As a multidisciplinary Architectural & Engineering team, we get asked a lot of questions about pharmaceutical facility design. One of the most frequently asked questions by clients during the design stage of a facility is about how to determine the construction type of the building. To answer this, it’s important to understand what is meant with the term ‘type of construction’.
What does “type of construction” mean?
Within the National Construction Code (NCC) Volume One (Section C – Fire Resistance) the ‘type of construction’, generally determines how much a building is expected to be resistant to a fire (including all building elements – structural members and non-loadbearing components).
In setting out the minimum fire-resisting construction requirements for all Class 2–9 buildings, the NCC classifies construction into three types; as Type A, Type B and Type C in descending order, according to fire resistance.
How do I identify the type of construction required?
The required minimum type of construction is determined by two factors:
1. Class of building : a measure of building’s likely use, fire load and occupants, indicates the risk level of the building, and
(For determination of building classification, refer blog: Building Classification)
2. Rise in storeys : relating to building height, determines likely time and difficulty for evacuation.
(For calculation of rise in storeys, refer blog: ‘Rise in Storeys’)
In principle, the higher risks of fire and greater building heights generally require the more resistant type of construction.
Once these are identified, the type of construction can be determined using the table below.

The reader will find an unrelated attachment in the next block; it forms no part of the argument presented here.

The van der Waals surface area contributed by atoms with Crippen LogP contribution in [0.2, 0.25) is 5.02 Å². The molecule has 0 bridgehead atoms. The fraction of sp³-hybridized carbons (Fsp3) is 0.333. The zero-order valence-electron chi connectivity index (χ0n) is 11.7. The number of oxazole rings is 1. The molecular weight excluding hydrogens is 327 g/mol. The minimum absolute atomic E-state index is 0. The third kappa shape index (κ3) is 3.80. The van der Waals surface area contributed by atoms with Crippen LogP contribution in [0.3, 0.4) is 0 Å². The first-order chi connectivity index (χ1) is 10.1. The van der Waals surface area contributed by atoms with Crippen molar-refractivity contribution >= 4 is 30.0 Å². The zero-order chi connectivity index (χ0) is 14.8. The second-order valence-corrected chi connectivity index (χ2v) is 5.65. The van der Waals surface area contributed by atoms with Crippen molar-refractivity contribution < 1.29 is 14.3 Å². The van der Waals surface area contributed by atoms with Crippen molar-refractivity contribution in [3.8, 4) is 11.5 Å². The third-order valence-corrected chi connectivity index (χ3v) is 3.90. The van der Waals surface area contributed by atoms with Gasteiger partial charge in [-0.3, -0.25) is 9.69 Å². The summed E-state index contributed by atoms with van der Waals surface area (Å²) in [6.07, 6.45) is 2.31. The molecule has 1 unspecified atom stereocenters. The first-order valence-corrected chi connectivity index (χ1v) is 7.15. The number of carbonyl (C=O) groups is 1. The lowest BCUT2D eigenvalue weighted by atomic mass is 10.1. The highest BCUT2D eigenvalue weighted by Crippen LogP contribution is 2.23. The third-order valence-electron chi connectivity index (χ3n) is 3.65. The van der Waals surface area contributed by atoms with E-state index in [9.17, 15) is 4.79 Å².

In a 2 storey Pharmaceutical manufacturing facility:
- Class of building: 8
- Rise in storeys : 2
Thus, the required type of construction in this case would be Type C.
What if the building comprises multiple classifications?
In this case, the type of construction applicable to the classification of the top storey applies to all storeys below it, which will ultimately result in the most fire-resisting type.
Consider a 3-storey building with:
- the first storey of Class 7,
- the second storey of Class 8, and
- the top storey entirely of Class 5.
In this case, the classification of the top storey (Class 5) applies.
Thus, the required type of construction by the use of Table 1 would be at least Type B construction.
Can a building be of mixed types of construction?
Yes, it can be of different types of construction if the types are separated by fire walls accordingly i.e. into fire compartments.
However, in no case can different types of construction be above one another.
Designing in accordance with all of the relevant codes and standards can be somewhat complex, and should be designed and certified by licensed practitioners so please contact PharmOut if we can be of help. (See PharmOut’s services for Pharmaceutical Manufacturers for more detail.)
If you would like to read more on similar topics, the following blogs may be of interest: